Yamaha houses that engine within what the company dubs a ‘progressive, stepper draft’ V-hull. Essentially a progressive V, it combines the necessary stability with surprisingly aggressive handling that, in true Yamaha fashion, remains always predictable. It’s the superior entry machine in rough conditions, steaming full speed ahead through the waves without getting pushed from its course. The downside is a slightly more jarring ride, but the impact is minimal. It’s also mostly dry, although the occasional splash will make its way over the bow.
Aft, you’ll find an oversized boarding platform. It offers a good place for skiers or wakeboarders to gear up, as well as those who take a spill to reboard. The deck, however, is slightly sloped, and lacks a boarding ladder. That can make it a little more hassle to clamber aboard. The boat uses a simple U-bolt for towing, which is functional, but basic compared to the standard tow eyes found elsewhere.
The Deluxe seat is contoured for three passengers, with a pair of gently raised bolsters to enhance driver and passenger comfort and security. The reverse setup is excellent in operation, but difficult to access. The console-mounted lever is located past the handlebars on the starboard side, requiring you to either forego throttle control, or perform a little Twister with your hands. Portside locations are much more practical.
Stowage is contained within a finished front tub area, along with a glovebox fitted with foam cupholders. Total storage capacity is 18.7 gallons. A pair of rearview mirrors are more functional than most thanks to the concave design of the glass, but I noticed the protruding location, far up the bow, makes them susceptible to damage at the dock.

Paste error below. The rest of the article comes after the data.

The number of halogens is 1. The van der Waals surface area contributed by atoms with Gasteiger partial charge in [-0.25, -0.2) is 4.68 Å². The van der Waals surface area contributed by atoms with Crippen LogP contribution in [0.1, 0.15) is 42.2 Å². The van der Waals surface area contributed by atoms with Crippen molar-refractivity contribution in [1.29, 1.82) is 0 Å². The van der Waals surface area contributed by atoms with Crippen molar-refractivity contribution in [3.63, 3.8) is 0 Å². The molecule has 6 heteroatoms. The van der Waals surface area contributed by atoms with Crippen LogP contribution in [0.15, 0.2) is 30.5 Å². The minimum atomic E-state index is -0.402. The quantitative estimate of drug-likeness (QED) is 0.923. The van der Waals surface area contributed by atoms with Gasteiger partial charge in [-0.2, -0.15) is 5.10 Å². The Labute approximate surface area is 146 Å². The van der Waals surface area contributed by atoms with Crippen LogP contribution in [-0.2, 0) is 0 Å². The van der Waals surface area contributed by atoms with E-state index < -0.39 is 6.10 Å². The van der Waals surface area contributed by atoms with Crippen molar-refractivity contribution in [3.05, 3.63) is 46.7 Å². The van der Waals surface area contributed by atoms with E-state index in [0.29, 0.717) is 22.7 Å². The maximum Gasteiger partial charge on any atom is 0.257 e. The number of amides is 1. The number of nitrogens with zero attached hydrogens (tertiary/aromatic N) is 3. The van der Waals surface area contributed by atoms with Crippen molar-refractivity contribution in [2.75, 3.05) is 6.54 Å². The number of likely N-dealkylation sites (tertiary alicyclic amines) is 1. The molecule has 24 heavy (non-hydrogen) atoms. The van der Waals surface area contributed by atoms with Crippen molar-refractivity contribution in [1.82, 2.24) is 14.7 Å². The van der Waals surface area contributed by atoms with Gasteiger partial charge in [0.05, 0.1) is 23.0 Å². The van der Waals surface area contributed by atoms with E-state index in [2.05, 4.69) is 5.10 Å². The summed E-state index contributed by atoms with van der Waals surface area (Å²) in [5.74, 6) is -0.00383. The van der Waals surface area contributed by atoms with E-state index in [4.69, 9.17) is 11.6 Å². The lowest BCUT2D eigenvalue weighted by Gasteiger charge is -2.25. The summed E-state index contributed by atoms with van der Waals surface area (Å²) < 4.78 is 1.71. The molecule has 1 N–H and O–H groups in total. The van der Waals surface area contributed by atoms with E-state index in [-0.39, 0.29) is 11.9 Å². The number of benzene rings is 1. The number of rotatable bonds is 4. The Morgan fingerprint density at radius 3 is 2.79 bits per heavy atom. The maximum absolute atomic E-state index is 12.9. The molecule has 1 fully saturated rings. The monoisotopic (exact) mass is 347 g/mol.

Standard features include an information display that notes speed, fuel, and RPM and also tallies engine hours. The aforementioned remote control transmitter is used to lock the craft against unauthorized use, as well as activate the low rpm mode.
For an additional $400, the VX Cruiser is essentially the same boat but adds Yamaha’s popular cruiser seat, a comfortable, bolstered design that provides the most hip and back support of any current style. It combines with two other points of contact — the handlebars and chocked footwells — to provide a comfortable, almost laid-back positioning for long-distance touring. The Cruiser also adds a welcome flip-down reboarding step to make it easier to reboard the boat in deep water.
Both models have grown increasingly upscale over the years, despite their price tags. As Yamaha has discovered, the VX audience has grown far beyond so-called ‘entry-level’ buyers, and as such colors and finishes continue to evolve. The Deluxe, at $8,299, is offered in Neptune Blue and Eclipse Black. The Cruiser ($8,699) is available in both Eclipse Black and Platinum Metallic.
Bottom line? The VX Deluxe and VX Cruiser are best sellers for good reason. Both are solid, reliable, fun machines, with clean and quiet four-stroke technology, more than adequate performance and industry-leading fuel economy.
As the market has already indicated, that’s a tough combination to beat.
* Per company policy, Yamaha no longer publishes horsepower figures. The 110hp figure was documented before this policy went into effect.